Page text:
Monday, December 28, 2009

Scientology: What happens in a typical church service? (5)

Yesterday I watched a really nice Christmas movie called The Preacher's Wife. Some of the movie takes place inside a Christian church and you see church services with a preacher who is inspirational and a congregation who joins in with "praise the lord" and "hallelujah", etc. As I was watching I thought about the Scientology Sunday Service and how different it is from that.

Some Scientology haters have portrayed the Scientology Sunday Service as a sham and other Scientology Church Services as window dressing.

So I thought, after seeing that movie, that I'd put in my two cents worth.

First of all, naming ceremonies, marriages and memorials are most definitely not window dressing. They are very important events and are treated that way. The Scientology ceremonies I've attended tend to be less serious than similar ceremonies I've attended in other, more traditional, churches. For example, at my mother's funeral at a very stuffy traditional church the minister talked about God all the time and my mother hardly got a mention.

I think the Scientology ceremonies are less serious because they are very much focused on the person or persons the ceremony concerns rather than on a deity. Also memorials are lighter because we know the person is coming back and so it's not such a heavy loss.

Now let's look at the Sunday Service. If you compare a Scientology Sunday Service to the one shown in "The Preacher's Wife", then the Scientology Sunday Services I've attended are very tame indeed. My take on this is that it is because Scientology is a religion of wisdom. It's main services are training people in that wisdom and then getting them to use that wisdom in their lives. It's a more analytical than emotional religion. So it follows that our Sunday Services, not being geared toward worship, would look quieter and more reserved, and because, as I said in my earlier article, most Scientologists will have been attending services most nights or days of the prior week, so they are less likely to feel the need to attend an additional service on Sunday.

As Scientology continues to expand, Sunday Service may morph into something bigger and more boisterous, or the fact that Scientology is open to people of all religions may mean that people who like a more lively service may simply continue to go to their traditional churches.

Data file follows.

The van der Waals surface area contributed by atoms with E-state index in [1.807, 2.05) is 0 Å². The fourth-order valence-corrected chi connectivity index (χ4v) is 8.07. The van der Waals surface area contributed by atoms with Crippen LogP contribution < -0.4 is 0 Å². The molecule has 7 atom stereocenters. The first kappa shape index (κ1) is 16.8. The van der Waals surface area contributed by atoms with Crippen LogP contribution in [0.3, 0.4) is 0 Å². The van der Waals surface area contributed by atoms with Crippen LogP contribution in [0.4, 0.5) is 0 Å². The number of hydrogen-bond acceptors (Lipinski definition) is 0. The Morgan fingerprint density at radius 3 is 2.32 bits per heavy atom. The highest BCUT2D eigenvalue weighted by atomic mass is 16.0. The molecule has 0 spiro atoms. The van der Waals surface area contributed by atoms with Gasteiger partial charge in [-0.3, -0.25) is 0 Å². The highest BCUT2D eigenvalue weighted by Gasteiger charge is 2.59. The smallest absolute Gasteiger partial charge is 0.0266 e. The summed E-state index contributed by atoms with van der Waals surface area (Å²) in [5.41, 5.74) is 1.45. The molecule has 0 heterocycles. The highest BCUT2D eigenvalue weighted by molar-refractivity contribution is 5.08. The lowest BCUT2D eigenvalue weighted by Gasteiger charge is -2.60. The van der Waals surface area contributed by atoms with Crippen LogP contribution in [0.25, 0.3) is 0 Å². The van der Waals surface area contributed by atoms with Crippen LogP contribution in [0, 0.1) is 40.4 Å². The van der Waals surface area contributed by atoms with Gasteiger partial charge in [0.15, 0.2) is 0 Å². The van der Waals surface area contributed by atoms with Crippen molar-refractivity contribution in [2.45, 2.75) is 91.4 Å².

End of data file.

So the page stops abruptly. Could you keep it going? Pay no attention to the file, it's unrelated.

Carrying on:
Personally I think having both the analytical side (as in Scientology) and the emotional side (as in, for example, a Baptist church) is a great combination: that way you get the best of both worlds.



Burnin' said...

Great series! The Rev. Alfreddie Johnson, an active Baptist minister AND a Scientologist (one doesn't have to give up one to be the other!), spoke last Friday at the San Francisco Church of Scientology. And he gave us his inimitable southern Baptist style, getting us involved with lots of "Amen"s and "Hallelujah"s! It was great fun, really got us participating in the communication!

Grahame said...

Hey Burnin',

I've been to a service given by Rev. Alfreddie and he really rocks!

Anonymous said...

So... let me get this right... Religon serves the purpose of putting trust and faith in a higher power beyond our control, in which we can rely on and build life upon. Why then should a service or ceremony be focused on the individual and not the higher power in question. If an individual would like, for lack of better word and please correct me if you have a better one, attention then why would one find it necessary to even conduct any type of ceremony. What is a church service to worship or praise an individual for? If an individual wants attention or praise then shouldnt that person be seeking counseling for their feelings of inadequecy?

Grahame said...

Hey Brandon,

I guess I gave you the wrong impression. Let me try to fix that.

The definition of religion that you use is rather a Western (Judeo-Christian) definition of the word. It is not the definition used by religious scholars and it is not the definition that applies to Scientology. For a discussion of how scholars define religion,
why and which definition applies to Scientology, there is a great article here: Defining Religion in a Pluralistic Society.

To get to your questions: The religious services in Scientology do not worship or praise an individual and the people involved in the service are not there to get attention.

Example: the naming ceremony. The purpose of which is to help orient the being in his new life. It introduces the child to his parents and godparents and they to him/her. The spiritual being who is occupying the baby body just recently lost the body he had before and is probably confused and upset. He was Joe Smith, age 84, and a master plumber. Who is he now? Who are these people around him? Why can't the people around understand him? What happened? The naming ceremony gently shows him where he is, who he is and who these people around him are. Hopefully this helps him become calmer and oriented to his new life. Ideally it gives him a foundation upon which to build a successful life.

Example: the wedding ceremony. The purpose is to establish agreements primarily between the couple, but also to a lesser degree with their family and friends, as to what marriage means, that they are married, what their responsibilities are, etc. Ideally this gives them the foundations upon which they can build a successful lifetime together.

I hope that answers your questions.